Bishop says McInman’s course, which he took after leaving the nursing home in 2006, worked. “It gave me a different perspective,” Bishop says, “I [was able to] stop taking psych meds.” He’s still off those meds—and stable without them. In addition, he has stuck to his HIV regimen, and his virus is now undetectable.

But many clients simply deny their mental health problems and refuse needed psych meds, as Daryl Lewis, who entered the day program in 2004, once did. “I’d been diagnosed as manic depressive, but I was in denial. I knew better, but I stopped taking my psych meds,” recalls Lewis, who was diagnosed with AIDS in 1989. “That led me to relapse. A group called Double Trouble taught me to accept my dual diagnosis.”

Double Trouble was a peer-run group that disbanded last year because clients didn’t keep it going. Its replacement, a staff-run Dual Diagnosis group, was less effective, and Lewis is helping restart Double Trouble this summer.

“Peer-run support groups are effective in helping people face their mental health diagnosis,” Dianto says. Constantly receiving help from staff can make people feel helpless. A peer-run group derives its power from allowing everyone the chance to be the helper.

Ultimately, the St. Elizabeth Ann’s day program encourages people to accept their conditions—all of them—learn to treat them and keep going. Both Lewis and Bishop see themselves eventually returning to work. The day program, they say, helps them envision that future.

“People here gave me insight on my virus,” Bishop says. “I can live with this virus as long as I take my meds, do my prayers and meditation and stay focused. It’s not a death sentence. It’s like a celebration of life.”

Six tips from Adrian McInman’s Happier Horizons workshop  

Chosen Values Write down the words you’d like people to use to describe you. How can you change your life to better reflect those values?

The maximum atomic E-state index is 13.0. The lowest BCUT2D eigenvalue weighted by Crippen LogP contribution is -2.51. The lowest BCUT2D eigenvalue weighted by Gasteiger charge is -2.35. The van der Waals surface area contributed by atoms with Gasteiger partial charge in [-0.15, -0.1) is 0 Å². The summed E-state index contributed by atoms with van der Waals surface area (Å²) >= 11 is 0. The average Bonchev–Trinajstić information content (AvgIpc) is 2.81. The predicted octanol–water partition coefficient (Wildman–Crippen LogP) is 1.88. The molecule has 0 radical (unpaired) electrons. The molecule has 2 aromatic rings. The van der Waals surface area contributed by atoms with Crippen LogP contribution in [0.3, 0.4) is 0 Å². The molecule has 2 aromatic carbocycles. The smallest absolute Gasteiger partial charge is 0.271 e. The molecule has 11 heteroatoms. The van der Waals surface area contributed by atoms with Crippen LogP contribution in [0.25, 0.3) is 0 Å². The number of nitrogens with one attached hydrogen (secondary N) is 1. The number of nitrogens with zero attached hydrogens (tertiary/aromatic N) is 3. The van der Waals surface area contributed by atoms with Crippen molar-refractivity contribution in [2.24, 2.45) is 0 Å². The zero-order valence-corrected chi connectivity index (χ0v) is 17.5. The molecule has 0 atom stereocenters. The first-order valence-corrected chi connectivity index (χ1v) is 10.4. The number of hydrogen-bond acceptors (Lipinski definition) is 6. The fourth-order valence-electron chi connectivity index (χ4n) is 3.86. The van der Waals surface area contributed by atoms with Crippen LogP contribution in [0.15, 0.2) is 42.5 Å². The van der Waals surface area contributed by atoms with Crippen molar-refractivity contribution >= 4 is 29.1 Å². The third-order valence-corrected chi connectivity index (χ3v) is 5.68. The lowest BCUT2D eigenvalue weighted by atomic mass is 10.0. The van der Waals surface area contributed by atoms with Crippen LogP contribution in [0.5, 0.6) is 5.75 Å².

Diaphragm Breaths Inhale through your nose, letting your stomach—not your chest—and your diaphragm expand. Exhale through your mouth. Go as slowly as possible without holding your breath. Do this for 60 seconds.

Positive Meditation After diaphragm breathing, spend 60 seconds concentrating on a color, a pleasant place, a person you admire or something you’d like to do.

Thought Stoppage When you have a negative thought, snap your fingers and tell yourself, “Stop!” Do a diaphragm breath and think of the positive values you’ve identified.

Mental Imagery Picture yourself remaining cool and calm while dealing with a difficult situation. Think of the words people would use to describe you in that situation.

Pointed questions Ask yourself what makes you happy. List your answers, then note how many minutes you spent doing those things yesterday. Do you set aside time to do what makes you happy?       

96% of positive people have had psychological problems since their HIV diagnoses.
Source: Joint survey of 2,052 people with HIV by AIDSmeds, POZ, the National Association of People with AIDS and the American Psychological Association. For more on the survey, search “mental health services” at